The active ingredient may be administered in a single dose or a series of doses. When a compound of the invention is administered to a mammal, the dosage rate can normally be determined by the attending physician or veterinarian with the dosage generally varying according to the age, weight, and response of the patient as well as the severity of the subject's symptoms. While it is possible for the active ingredient to be administered alone, it is preferable to present it as a composition, preferably as a pharmaceutical composition.

Thus, in yet a further aspect, the invention also relates to compositions comprising a compound of Formula (I) or II or a salt derivative or prodrug thereof together with a pharmaceutically acceptable carrier, diluent or excipient.

The carrier must be pharmaceutically “acceptable” in the sense of being compatible with the other ingredients of the composition and not injurious to the subject. Compositions include those suitable for oral, rectal, nasal, topical (including buccal and sublingual), vaginal or parental (including subcutaneous, intramuscular, intravenous and intradermal) administration. The compositions may conveniently be presented in unit dosage form and may be prepared by any methods well known in the art of pharmacy. Such methods include the step of bringing into association the active ingredient with the carrier which constitutes one or more accessory ingredients. In general, the compositions are prepared by uniformly and intimately bringing into association the active ingredient with liquid carriers or finely divided solid carriers or both, and then if necessary shaping the product.

Compositions of the present invention suitable for oral administration may be presented as discrete units such as capsules, sachets or tablets each containing a predetermined amount of the active ingredient; as a powder or granules; as a solution or a suspension in an aqueous or non-aqueous liquid; or as an oil-in-water liquid emulsion or a water-in-oil liquid emulsion. The active ingredient may also be presented as a bolus, electuary or paste.

A tablet may be made by compression or moulding, optionally with one or more accessory ingredients. Compressed tablets may be prepared by compressing in a suitable machine the active ingredient in a free-flowing form such as a powder or granules, optionally mixed with a binder (e.g inert diluent), preservative, disintegrant (e.g. sodium starch glycolate, cross-linked polyvinyl pyrrolidone, cross-linked sodium carboxymethyl cellulose), surface-active or dispersing agent. Moulded tablets may be made by moulding in a suitable machine a mixture of the powdered compound moistened with an inert liquid diluent. The tablets may optionally be coated or scored and may be formulated so as to provide slow or controlled release of the active ingredient therein using, for example, hydroxypropylmethyl cellulose in varying proportions to provide the desired release profile. Tablets may optionally be provided with an enteric coating, to provide release in parts of the gut other than the stomach.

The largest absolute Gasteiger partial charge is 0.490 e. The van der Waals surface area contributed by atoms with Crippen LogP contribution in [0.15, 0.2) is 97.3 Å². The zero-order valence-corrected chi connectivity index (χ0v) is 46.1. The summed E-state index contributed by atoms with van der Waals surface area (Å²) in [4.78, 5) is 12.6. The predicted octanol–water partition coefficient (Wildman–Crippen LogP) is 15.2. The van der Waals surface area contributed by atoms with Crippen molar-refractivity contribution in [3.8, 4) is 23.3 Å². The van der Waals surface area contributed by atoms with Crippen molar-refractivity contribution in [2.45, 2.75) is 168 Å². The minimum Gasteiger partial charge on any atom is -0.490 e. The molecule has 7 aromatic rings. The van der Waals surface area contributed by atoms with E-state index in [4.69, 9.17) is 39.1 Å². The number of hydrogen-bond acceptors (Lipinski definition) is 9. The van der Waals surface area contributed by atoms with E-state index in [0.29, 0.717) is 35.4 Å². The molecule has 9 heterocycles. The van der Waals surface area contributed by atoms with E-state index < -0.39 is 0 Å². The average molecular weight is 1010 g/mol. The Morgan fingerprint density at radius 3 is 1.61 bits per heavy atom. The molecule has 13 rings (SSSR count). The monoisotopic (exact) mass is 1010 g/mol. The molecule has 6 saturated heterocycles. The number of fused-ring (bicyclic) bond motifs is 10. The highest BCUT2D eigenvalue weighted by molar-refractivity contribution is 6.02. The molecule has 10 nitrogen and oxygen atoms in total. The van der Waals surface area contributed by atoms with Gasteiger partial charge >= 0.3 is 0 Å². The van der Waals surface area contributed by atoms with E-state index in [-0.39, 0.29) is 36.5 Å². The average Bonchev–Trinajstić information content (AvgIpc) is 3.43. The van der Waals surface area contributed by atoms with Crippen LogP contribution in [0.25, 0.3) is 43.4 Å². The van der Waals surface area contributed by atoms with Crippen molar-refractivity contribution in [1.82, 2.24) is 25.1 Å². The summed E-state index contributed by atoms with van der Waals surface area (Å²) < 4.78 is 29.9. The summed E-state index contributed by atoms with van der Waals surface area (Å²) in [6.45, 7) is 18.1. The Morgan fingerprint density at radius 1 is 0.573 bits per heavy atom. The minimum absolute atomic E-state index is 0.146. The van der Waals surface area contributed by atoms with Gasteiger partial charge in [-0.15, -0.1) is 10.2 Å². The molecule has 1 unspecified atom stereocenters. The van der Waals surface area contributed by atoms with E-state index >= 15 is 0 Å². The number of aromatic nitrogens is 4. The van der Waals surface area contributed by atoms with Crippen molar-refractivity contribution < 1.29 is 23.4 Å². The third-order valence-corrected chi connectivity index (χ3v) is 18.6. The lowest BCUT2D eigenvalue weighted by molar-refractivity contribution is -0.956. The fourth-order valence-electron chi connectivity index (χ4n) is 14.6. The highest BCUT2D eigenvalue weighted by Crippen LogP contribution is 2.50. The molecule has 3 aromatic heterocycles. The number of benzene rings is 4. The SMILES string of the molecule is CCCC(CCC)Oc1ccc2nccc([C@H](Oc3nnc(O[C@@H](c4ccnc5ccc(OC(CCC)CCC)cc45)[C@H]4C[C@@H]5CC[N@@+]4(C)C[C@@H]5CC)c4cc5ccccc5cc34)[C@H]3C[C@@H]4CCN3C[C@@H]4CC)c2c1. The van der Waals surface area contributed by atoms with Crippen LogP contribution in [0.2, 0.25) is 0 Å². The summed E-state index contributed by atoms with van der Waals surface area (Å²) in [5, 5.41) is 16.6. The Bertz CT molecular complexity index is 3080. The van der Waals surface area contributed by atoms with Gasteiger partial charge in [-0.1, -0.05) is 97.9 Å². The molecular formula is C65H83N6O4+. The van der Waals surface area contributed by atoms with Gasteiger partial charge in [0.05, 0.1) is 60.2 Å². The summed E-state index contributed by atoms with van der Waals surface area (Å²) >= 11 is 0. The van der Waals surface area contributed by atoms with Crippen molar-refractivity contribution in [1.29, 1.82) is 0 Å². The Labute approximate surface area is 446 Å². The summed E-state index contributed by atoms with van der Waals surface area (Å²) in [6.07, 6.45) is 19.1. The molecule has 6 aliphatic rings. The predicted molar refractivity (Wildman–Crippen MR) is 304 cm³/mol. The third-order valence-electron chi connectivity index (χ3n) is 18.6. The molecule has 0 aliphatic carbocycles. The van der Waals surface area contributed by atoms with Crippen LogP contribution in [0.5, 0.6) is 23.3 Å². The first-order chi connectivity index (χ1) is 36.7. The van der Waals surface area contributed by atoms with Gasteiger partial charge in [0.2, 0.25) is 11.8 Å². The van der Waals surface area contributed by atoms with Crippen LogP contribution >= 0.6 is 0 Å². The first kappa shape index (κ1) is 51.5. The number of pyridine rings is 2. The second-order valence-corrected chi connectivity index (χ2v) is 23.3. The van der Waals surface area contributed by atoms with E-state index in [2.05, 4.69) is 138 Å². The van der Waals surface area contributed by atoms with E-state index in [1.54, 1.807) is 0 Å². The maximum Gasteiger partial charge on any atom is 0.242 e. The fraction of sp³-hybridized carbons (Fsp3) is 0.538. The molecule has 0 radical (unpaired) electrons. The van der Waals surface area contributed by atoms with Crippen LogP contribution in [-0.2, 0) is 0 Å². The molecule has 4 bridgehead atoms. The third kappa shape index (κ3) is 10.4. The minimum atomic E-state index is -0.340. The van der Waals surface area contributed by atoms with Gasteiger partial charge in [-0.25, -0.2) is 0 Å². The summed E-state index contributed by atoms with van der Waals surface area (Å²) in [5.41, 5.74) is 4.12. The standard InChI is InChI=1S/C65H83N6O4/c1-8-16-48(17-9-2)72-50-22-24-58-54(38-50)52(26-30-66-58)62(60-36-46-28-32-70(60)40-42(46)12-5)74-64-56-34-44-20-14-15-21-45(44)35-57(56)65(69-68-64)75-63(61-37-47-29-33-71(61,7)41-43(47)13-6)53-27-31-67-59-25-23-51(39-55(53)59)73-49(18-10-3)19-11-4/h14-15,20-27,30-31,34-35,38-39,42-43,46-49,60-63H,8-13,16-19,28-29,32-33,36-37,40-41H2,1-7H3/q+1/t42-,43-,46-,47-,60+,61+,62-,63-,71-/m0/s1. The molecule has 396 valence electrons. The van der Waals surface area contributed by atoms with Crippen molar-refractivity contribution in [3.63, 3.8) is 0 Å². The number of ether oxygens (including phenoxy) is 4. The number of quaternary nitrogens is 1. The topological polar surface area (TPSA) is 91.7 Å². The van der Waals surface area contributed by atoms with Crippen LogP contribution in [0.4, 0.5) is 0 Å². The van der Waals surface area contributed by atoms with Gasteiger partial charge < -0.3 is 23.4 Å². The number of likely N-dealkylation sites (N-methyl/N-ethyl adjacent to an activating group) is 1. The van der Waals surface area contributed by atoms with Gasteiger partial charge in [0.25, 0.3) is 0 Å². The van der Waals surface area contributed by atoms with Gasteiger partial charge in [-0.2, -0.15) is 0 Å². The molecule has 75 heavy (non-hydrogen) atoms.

Compositions suitable for topical administration in the mouth include lozenges comprising the active ingredient in a flavoured base, usually sucrose and acacia or tragacanth gum; pastilles comprising the active ingredient in an inert basis such as gelatin and glycerin, or sucrose and acacia gum; and mouthwashes comprising the active ingredient in a suitable liquid carrier.

Compositions for rectal administration may be presented as a suppository with a suitable base comprising, for example, cocoa butter.

Compositions suitable for vaginal administration may be presented as pessaries, tampons, creams, gels, pastes, foams or spray formulations containing in addition to the active ingredient such carriers as are known in the art to be appropriate.